Every lake is different, due to the amount of other species in them, but on lakes where I can get away with it, fishing like this is a real edge and has caught me carp from some really tricky venues. You have to remember these fish have seen it all and you need to be ahead of the game and thinking outside the box; doing something different will often stand you in good stead and not a lot of people use small baits like this. If I feel that the bream and tench are going to be a problem, then I would add more whole baits and halves as opposed to crumb, and up the bait to something like a 14mm or 16mm bait because I had to.

I still want that bait sitting low to the bottom like a claw, which I am convinced gets me more bites. It isn’t a pop-up, nor is it a bottom bait; I feel that you get the look of a bottom bait but the hooking efficiency of a pop-up, so you are taking the strengths of each presentation and merging them into one.

There is a lot around hook sharpness nowadays and I have always been an avid sharpener of my hooks, but I do get asked a lot of questions with regards to this presentation due to the way it sits. I always make sure that my hook is razor sharp, but will only sharpen when I feel it necessary. If I am on really clean gravel, that point has a chance of being burred quite easily. This is when I would just fish the sharpest ones from the packet and not sharpen them at all.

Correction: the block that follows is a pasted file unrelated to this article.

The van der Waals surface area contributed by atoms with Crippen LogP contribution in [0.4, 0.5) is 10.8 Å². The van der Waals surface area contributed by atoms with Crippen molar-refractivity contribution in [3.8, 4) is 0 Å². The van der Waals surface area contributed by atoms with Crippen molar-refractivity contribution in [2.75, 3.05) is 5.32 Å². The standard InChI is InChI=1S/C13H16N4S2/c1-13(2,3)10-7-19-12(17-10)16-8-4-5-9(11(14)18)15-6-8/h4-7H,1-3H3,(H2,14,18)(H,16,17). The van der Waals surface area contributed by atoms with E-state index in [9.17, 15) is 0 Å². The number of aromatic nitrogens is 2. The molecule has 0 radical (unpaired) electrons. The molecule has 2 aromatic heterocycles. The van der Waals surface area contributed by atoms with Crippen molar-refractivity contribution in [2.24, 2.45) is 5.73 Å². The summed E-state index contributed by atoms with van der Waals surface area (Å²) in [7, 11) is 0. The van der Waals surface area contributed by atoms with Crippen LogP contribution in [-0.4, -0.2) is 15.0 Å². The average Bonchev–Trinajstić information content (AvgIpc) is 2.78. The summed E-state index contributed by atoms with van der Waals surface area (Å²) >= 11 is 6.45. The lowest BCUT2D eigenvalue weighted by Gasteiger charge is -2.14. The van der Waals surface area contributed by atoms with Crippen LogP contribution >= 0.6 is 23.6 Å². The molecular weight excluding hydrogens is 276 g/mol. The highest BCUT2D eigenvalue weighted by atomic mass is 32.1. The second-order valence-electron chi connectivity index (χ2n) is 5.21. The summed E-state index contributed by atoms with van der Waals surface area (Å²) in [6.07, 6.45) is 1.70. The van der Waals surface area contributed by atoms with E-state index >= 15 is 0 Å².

The claw rigs sits as it says, super-aggresive and very inconspicous.

If the spot is silt or just a firmer clay spot then I would sharpen them, as the bottom isn’t likely to burr that hook over. I am always checking the point, even on a miscast; I reel it in and make sure that the point is still as sharp as before. I am relying on that hook to prick the carp’s mouth when it grabs hold and if it isn’t sharp enough, you are relying on them to panic in order for them to hook themselves. They don’t always do that and will often sit there and just spit it out, so having that needle-sharp point will make it harder for them to do so.

If I do want to sharpen and feel that the lake bed could cause me an issue, I go from using a straight-point hook to a beaked, as that curve in the beak will slightly stay away from any potential hazards on the lake bed.

The only time that I really sharpen my hooks, to the point where they are needle-sharp and fine in the wire, is when fishing with pop-up rigs such as hinges. The hook is sat away from the lake bed and it can’t be burred, so I am convinced that having that needle-sharp point gets me more bites.